A convicted sex offender lives at a Hamburg hotel the Erie County Department of Social Services uses to shelter homeless families, according to Erie County Comptroller Stefan I. Mychajliw.
The manager of the hotel Friday denied that the business ever housed the sex offender identified by Mychajliw.
A spokesman for County Executive Mark C. Poloncarz confirmed in an email that no Department of Social Services clients were currently being housed at the hotel identified by Mychajliw.
The comptroller said the discovery came during a routine audit on hotel occupancy taxes, which surveyed properties used by the county to house families as part of the Temporary Assistance to Needy Families program. The comptroller's office is still conducting the audit, but Mychajliw said he found the finding alarming enough to notify Social Services Commissioner Marie Cannon. A letter was hand-delivered to her office Friday.
"We did not want to wait until the conclusion of our report and audit work," Mychajliw said. "I felt so strongly that we could be putting children and families at risk that Social Services needed to be aware of this issue immediately."
Bhavin Patel, manager of the Stadium View Inn on Southwestern Boulevard, said the man identified by Mychajliw as a sex offender never lived at the hotel.
"This is a false statement," Patel said of the claim.
According to the New York State Division of Criminal Justice Services database of registered sex offenders Friday, records showed the individual, Kenneth Weir, resides at 4414 Southwestern Boulevard in Hamburg, which is the address of the Stadium View Inn.
"This individual, I don't know who this guy is, and he's not here," Patel added.
The Buffalo News reached out to the social services commissioner Friday. Her office referred questions to Poloncarz's public information officer.
Mychajliw said the initial aim of his audit was to ensure that hotels are current with the hotel occupancy tax they pay to the county and to identify hotels the county pays to provide lodging services. In February, the audit division contacted Cannon for a list of hotels in the county used to house homeless families receiving county aid. A couple of weeks later, the comptroller's office received a list of nine such shelters that included four hotels or motels that, over the past two years, have accepted referrals from the social services department for shelter placements, Mychajliw said.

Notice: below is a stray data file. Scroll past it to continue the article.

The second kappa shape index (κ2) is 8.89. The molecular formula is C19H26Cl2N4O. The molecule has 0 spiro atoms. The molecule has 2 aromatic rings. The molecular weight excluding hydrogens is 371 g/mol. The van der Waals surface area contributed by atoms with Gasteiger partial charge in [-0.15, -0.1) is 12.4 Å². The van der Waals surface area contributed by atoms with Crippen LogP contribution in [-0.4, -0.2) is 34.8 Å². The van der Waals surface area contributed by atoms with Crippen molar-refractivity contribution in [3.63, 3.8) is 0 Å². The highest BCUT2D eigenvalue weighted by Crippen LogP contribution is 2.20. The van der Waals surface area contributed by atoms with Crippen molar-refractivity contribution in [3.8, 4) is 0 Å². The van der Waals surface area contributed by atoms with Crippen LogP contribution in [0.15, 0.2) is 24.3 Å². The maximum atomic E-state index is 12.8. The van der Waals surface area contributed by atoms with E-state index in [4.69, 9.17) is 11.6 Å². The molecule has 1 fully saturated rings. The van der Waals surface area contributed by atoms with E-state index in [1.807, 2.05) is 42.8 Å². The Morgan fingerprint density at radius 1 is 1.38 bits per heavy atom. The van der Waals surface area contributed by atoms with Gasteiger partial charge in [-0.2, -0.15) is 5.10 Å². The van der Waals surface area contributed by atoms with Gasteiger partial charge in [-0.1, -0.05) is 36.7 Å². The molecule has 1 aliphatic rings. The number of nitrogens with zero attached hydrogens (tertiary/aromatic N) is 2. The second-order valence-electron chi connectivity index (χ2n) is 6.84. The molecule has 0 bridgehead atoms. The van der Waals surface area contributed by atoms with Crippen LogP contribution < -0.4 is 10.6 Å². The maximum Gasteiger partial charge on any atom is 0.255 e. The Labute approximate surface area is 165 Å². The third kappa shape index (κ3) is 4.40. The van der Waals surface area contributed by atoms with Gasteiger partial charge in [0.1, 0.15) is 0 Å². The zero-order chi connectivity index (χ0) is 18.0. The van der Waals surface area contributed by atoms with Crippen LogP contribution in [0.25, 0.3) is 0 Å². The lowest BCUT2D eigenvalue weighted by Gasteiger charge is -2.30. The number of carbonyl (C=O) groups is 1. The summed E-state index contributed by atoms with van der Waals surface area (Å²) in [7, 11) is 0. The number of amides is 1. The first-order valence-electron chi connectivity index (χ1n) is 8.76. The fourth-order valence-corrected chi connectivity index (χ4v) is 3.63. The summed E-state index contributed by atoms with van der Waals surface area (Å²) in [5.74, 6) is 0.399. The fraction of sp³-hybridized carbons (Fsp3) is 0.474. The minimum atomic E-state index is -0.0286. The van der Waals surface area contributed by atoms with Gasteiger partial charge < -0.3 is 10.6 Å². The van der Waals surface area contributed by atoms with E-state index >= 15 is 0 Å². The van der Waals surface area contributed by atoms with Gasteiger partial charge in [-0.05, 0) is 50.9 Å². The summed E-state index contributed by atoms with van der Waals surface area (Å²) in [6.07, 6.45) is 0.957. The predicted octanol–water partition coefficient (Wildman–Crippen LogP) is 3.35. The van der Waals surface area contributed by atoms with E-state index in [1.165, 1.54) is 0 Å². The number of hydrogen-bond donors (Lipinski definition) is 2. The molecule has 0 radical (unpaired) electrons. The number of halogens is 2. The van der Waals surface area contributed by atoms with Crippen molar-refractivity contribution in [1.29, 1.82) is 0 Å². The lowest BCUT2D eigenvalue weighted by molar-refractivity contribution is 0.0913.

While reviewing the list of hotels, a deputy comptroller discovered there had been a fight significant enough at one to have garnered media attention.
"That prompted more questions within our audit division of: Is there more out there, something more serious than a fight?" Mychajliw said.
Further investigation revealed the address of a hotel that shelters homeless families, Stadium View Inn, matched the primary residence of a Level 2 sex offender, 60-year-old Weir, who Mychajliw said was identified in the New York State Division of Criminal Justice Services database. A Level 2 offender is considered to be a moderate risk of a repeat offense.
In his letter to Cannon, Mychajliw informed the commissioner that Weir was convicted of felony sex offenses against two girls, 10 and 12 years old, in 2003.
"I assume there is — and shame on Erie County if there isn't — a formal policy that we not place families at homes of sex offenders. If there isn't, there ought to be one immediately," Mychajliw said.
"I'm more than willing to work collaboratively with the Department of Social Services to look deeper into this to determine whether or not there are more sex offenders — and it's possible — living at hotels where they are placing children and families," he added.
“Our source was a government database for that purpose,” said Bryan Fiume, associate deputy comptroller, Friday. “If that database is not true and that is false information put out by another government agency, we have another problem, because how many errors exist in that database?”
As for whether or not the social services department has any clients currently residing at Stadium View Inn, Fiume said the comptroller's office has not yet completed its audit, which will determine whether or not the county had clients there a week ago or a month ago.
“No one might be there this very second, but they definitely use the facility. It is our understanding — and the conclusion of our actual report will work this out — it’s our understanding that it’s used for temporary and emergency situations for immediate placement and not long term” Fiume said.